Table 3 Relationship between eosinophil-to-monocyte ratio (EMR) and poor outcome among patients with acute ischemic stroke in different models

The analyses of non-linear relationship

In the present study, we analyzed the non-linear relationship between EMR and poor outcome (Fig. 1). The result of smooth curve showed that the relationship between EMR and poor outcome was non-linear after adjustment for all potential covariates (p = 0.0008). We compared linear regression model (fitting the relationship between EMR and poor outcome by a linear) and two-piecewise linear regression model (fitting the relationship between EMR and poor outcome by a curve) (Table 4). The p for log likelihood ratio test is 0.013 which is less than 0.05. This result indicates that the two-piecewise linear regression model should be used to fit the relationship between EMR and poor outcome. By using a two-piecewise linear regression model, we calculated the inflection point was 0.28. On the left of inflection point, the effect size was 0.00 (95% CI 0.00–0.06, p = 0.0002). However, on the right side of the inflection point, we did not observe a significant association between EMR and poor outcome (0.42, 95% CI 0.09–1.94, p = 0.2656; Table 4).

Fig. 1
figure1

The non-linear relationship between eosinophil-to-monocyte ratio (EMR) and poor outcome of ischemic stroke. A nonlinear relationship between them was detected after adjusting for age, sex, history of hyperlipidemia, history of previous stroke, history of atrial fibrillation, ischemic stroke subtypes, triglyceride, NIHSS score at baseline, premorbid mRS score and proton pump inhibitors treatment

Table 4 The results of two-piecewise linear regression model

The results of subgroup analyses

As is shown in Table 5, the test of interactions was significant for NIHSS (p for interaction = 0.0023), while the tests of interactions were not statistically significant for age, sex, history of hypertension, history of diabetes mellitus, history of hyperlipidemia, history of previous stroke, history of coronary heart disease, history of atrial fibrillation, current cigarette smoking, ischemic stroke subtypes, receiving treatment with intravenous recombinant tissue plasminogen activator and proton pump inhibitors treatment (p values for interaction were larger than 0.05). The effect sizes of EMR on poor outcome showed significant differences in different NIHSS score. EMR was negatively associated with poor outcome in participants with minor stroke (NIHSS score < 4) (0.00, 95% CI 0.00–0.03, p = 0.0006). However, the effect sizes of EMR on poor outcome was statistically non-significant in participants with NIHSS score ≥ 4 (p = 0.0789; p for interaction = 0.0023 in the model 2).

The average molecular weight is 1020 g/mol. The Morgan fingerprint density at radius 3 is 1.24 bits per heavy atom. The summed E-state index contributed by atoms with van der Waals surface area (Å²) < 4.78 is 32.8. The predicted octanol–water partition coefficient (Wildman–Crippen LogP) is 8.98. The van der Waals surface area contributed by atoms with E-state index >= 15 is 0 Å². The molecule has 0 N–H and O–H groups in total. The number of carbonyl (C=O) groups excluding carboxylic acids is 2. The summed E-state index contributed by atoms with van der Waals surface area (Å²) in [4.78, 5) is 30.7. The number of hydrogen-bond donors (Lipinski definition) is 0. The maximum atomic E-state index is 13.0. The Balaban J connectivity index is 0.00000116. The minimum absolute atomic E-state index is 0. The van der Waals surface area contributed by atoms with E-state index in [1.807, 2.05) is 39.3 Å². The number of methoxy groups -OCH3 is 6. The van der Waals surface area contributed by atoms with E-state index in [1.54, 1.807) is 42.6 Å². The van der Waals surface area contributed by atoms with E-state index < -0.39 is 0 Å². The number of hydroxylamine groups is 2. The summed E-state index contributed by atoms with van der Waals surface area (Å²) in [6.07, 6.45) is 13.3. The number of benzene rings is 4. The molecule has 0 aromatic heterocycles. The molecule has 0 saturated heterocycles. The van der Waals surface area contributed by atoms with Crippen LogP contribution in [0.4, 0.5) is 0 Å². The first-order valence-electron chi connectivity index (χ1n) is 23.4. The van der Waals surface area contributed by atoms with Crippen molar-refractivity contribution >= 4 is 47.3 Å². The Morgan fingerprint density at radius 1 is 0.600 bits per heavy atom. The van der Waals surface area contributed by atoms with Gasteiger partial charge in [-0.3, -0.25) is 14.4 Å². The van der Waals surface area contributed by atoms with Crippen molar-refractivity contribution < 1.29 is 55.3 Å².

Table 5 Subgroup analyses on the association between eosinophil-to-monocyte ratio (EMR) and poor outcome of ischemic stroke

Incremental prognostic value of EMR in patients with ischemic stroke

ROC curves comparing the discrimination performance of EMR, eosinophil and monocyte count on poor outcome are shown in Additional file 1: Fig. S2. The area under the curve (AUC) of EMR (AUC: 0.6532; 95% CI 0.6032–0.7031) for poor outcome is greater than those of eosinophils (AUC: 0.6257; 95% CI 0.5746–0.6769; p = 0.0007) and monocytes (AUC: 0.5831; 95% CI 0.5317–0.6344; p = 0.0452). In addition, we examined whether adding serum EMR to the conventional risk factors improved the risk prediction of clinical outcomes after AIS. And we found adding EMR to conventional risk factors significantly improved predictive power for poor outcome (NRI: 2.61%, p = 0.382; IDI: 2.41%, p < 0.001).

Discussion

Previous studies have shown that stroke triggers an acute decrease in circulating eosinophil counts and an increase in circulating monocytes [6]. Furthermore, post-stroke low circulating eosinophil count was inversely associated with stroke severity and risk of mortality, and high peripheral blood monocyte level was associated with high risk of poor outcome after stroke [7, 8]. These studies, however, did not control for stroke severity and have other issues such as its retrospective nature or the small sample size that limit interpretation of the findings. In addition, all of these studies are mainly focused on a single subpopulation of leukocytes, which may not provide a comprehensive study for the eosinophils and monocytes [7, 8]. Given the deleterious effects of classical monocytes and the possible neuroprotective effect of eosinophils in stroke [5, 10,11,12], EMR, a novel biomarker reflecting the integrated application value of eosinophils and monocytes, is needed to identify patients at high risk of poor prognosis [9]. Like other study in different diseases [9], EMR is used to identify patients at high risk of poor outcome in stroke, and we found the lower EMR on admission was associated with higher risk of 3-month poor functional outcome in patients with AIS, and also proved EMR was of certain value in predicting poor outcome in patients with AIS.